Five of the participants, all of whom were selected for the scheme from the local area by Job Centre Plus, were offered full-time roles with the company after graduation. During the four week course the students to spent time working in all operational areas of the Thanet Earth business, together with in-house HACCP food safety training and sessions on interview skills and preparation of a CV with tutors from Hadlow.

Lesley Gregson, Hadlow College’s Lecturer in Employability Skills, said: “It’s been hugely rewarding to see the academy members’ confidence increase as the course progresses and the end result is fantastic: five people given the boost they needed to enter employment with a highly reputable local business.” The first group of five students graduated from the scheme last December.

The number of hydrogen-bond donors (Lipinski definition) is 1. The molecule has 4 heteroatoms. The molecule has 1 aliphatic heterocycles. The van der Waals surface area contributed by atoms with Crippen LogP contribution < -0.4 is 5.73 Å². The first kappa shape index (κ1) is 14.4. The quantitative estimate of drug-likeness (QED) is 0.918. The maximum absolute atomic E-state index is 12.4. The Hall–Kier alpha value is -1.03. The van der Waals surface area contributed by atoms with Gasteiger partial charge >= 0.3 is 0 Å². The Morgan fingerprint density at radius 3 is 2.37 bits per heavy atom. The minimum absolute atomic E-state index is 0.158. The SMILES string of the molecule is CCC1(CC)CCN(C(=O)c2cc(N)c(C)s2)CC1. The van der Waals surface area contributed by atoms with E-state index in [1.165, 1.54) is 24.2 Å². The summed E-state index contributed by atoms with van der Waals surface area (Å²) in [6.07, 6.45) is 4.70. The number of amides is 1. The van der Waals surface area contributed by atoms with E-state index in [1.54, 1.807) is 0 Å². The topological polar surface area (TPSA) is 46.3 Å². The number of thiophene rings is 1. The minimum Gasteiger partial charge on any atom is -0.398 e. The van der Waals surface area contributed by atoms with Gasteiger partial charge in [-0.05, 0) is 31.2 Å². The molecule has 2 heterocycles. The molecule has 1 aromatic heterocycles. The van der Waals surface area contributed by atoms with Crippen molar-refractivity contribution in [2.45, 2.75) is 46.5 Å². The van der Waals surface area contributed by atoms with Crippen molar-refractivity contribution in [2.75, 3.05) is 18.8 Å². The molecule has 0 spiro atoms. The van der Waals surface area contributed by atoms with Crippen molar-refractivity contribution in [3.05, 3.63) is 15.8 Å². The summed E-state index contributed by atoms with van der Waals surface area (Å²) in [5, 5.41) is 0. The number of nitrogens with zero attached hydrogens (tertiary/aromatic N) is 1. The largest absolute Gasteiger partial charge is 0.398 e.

The post Thanet Earth hires staff following scheme with Hadlow College appeared first on Hort News from 23 March 2016.

De-leafing robot unveiled for tomatoes

Priva has unveiled details of a new de-leafing robot which it says will be commercially available to growers next year.

The development of the robot, named the Tomation, has taken 15 years, partly because vision recognition technology needed to mature to the required standard. Ronald Zeelen from Priva explains, “This technology was a crucial factor in the development of the machine. It allows the robot to make a very fast analysis of the crops and the position of the leaves he has to pick. And that speed of the robot was a crucial factor; it had to work fast and efficient in order to make it economically viable to use a robot.”

Although currently not as fast as a person, this is made up by the fact that the robot can work around the clock and has a proper cutting action to detach the leaves, making it more effective in a single pass.

The post De-leafing robot unveiled for tomatoes appeared first on Hort News on 22 March 216.